Considering the stakes, a social support and/or peer support is essential to promote oral health for PWS and learning programs in oral health should be specific for PWS. This is maybe why programs based on knowledge in the general population and transposed for persons with severe mental disorders, have not proven to be very effective. The specific profile of PWS must be taken into account [44]. Indeed, schizophrenia interferes with a person’s ability to manage their emotions and make decisions in daily life [66,67]. Coping strategies play a crucial role in the recovery process in oral health of PWS.

A better understanding of the interest or disinterest in the act of self-care is needed to help PWS to improve their oral health quality of life. Studies revelated that Motivational Interviewing Program improved service user’s knowledge and the ability to maintain a better oral health care, self-regulation and plaques index scores (possibly mediated by improvement a dental hygiene behavior, such as improved tooth brushing) [68,69].


This is the first study to examine the appraisal and coping processes associated with oral health in PWS. We highlighted that coping strategies for PWS in oral health were considered as the evaluation of a transaction between people and their environment where certain perceptive, emotional or behavioral processes can cope with stressful events. Although, coping strategies play a crucial role in the recovery process of PWS the mechanisms of this involvement should more specialty explored in the future to clarified the capacity of PWS to cope with essential self-care on daily life for good oral health related quality of life.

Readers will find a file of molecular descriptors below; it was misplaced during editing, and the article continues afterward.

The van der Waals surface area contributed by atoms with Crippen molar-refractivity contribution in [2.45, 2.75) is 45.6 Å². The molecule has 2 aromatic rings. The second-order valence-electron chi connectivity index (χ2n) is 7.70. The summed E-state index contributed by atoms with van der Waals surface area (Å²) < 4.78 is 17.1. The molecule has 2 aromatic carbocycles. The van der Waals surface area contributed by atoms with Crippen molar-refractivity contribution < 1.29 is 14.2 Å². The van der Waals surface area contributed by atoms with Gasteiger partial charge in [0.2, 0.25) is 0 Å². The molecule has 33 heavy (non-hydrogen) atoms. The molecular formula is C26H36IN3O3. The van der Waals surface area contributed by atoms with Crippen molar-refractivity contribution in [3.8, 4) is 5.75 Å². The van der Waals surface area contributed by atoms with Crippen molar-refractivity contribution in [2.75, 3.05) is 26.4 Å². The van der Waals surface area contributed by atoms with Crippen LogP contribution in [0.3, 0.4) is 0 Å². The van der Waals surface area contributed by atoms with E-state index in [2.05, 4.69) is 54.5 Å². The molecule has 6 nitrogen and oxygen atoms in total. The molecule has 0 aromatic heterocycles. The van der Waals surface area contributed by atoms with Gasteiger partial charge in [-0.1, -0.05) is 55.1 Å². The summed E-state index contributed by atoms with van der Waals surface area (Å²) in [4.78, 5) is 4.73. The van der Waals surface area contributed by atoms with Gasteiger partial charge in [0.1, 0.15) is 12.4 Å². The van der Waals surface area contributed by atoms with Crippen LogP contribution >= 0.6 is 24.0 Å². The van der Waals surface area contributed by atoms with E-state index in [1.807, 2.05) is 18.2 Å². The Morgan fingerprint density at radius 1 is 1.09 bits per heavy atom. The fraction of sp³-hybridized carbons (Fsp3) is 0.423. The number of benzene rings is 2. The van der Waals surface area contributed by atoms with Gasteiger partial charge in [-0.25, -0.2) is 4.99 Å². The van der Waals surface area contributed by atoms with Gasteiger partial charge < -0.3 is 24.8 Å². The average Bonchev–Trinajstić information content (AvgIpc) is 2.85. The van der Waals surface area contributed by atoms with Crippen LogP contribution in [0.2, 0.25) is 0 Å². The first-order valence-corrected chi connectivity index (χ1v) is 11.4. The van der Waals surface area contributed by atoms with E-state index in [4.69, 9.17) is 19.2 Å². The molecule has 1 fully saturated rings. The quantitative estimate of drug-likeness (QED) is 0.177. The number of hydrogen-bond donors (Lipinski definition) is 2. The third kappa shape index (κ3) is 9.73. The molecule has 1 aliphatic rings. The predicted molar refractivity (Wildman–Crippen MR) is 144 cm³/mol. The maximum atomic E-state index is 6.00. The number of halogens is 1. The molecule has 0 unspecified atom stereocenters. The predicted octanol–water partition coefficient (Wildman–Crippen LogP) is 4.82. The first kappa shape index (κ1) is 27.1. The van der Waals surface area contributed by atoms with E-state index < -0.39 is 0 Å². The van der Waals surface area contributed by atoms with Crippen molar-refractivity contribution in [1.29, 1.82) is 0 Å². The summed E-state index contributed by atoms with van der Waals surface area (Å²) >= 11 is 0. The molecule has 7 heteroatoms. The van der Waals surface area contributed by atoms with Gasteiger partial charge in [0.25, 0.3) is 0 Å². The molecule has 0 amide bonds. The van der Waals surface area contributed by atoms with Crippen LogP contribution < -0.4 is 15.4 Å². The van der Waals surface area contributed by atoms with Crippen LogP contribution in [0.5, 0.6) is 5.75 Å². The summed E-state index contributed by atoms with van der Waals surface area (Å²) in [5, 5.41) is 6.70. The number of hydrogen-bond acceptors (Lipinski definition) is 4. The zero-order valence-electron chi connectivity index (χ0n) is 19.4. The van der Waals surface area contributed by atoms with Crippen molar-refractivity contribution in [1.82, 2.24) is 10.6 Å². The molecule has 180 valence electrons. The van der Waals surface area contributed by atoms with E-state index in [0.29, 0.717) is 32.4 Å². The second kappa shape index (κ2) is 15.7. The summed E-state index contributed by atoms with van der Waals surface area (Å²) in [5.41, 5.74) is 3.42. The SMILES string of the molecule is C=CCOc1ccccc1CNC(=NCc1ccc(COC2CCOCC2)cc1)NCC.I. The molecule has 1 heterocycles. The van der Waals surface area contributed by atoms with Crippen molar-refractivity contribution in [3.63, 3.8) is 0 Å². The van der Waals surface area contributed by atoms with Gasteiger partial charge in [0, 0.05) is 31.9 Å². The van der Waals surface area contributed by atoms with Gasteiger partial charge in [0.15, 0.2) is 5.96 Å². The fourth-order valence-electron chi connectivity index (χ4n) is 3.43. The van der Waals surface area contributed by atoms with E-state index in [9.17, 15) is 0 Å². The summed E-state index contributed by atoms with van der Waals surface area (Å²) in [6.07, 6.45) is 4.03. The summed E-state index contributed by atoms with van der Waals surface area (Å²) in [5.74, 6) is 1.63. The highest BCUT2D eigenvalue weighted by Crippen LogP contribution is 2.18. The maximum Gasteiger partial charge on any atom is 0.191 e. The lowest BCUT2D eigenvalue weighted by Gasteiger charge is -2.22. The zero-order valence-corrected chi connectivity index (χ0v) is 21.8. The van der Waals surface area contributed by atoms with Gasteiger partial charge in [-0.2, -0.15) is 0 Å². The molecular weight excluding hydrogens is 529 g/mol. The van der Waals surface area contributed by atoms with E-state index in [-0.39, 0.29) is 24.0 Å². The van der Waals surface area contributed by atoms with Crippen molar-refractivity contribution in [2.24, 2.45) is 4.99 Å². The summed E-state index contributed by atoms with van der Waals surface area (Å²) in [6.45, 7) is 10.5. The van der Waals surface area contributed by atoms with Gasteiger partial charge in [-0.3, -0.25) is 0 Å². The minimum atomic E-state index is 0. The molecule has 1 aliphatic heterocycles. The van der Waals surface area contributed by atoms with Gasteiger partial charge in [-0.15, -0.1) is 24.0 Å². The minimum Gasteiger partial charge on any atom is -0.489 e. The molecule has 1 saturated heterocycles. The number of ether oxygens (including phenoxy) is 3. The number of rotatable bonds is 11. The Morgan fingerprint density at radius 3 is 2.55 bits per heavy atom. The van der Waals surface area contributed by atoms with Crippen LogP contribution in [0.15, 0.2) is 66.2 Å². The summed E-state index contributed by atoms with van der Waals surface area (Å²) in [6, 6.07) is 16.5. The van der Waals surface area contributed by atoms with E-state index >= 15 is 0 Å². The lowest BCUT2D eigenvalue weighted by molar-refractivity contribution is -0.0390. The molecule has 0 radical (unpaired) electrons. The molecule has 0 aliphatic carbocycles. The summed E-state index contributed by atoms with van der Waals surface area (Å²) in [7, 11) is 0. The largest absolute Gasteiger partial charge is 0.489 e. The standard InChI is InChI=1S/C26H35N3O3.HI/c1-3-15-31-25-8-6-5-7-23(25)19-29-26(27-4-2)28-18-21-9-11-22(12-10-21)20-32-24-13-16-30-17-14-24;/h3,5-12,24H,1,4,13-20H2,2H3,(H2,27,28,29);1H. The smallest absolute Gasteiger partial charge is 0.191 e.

These results could be used to implement research in building oral health prevention programs taking into account a metacognitive approach and no only focused in oral health pathologies


The authors would like to thank Xavier and Rachel for their help with English language correction, and are grateful to the University of Champagne Ardennes for the support given to the study.

  1. Funding

    Not concerned

  2. Conflict of interest

    The authors report no conflicts of interest.

  3. Authors’ contributions

    FS was the signatory investigator on the study. FD and NR contributed to the concept and design of the study. All of the authors contributed to the interpretation of the data, revised the manuscript, and approved the final content of the manuscript.


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Received: 2019-04-28
Accepted: 2019-07-17
Published Online: 2019-08-07

© 2019 Francesca Siu Paredes et al. published by De Gruyter

This work is licensed under the Creative Commons Attribution 4.0 International License.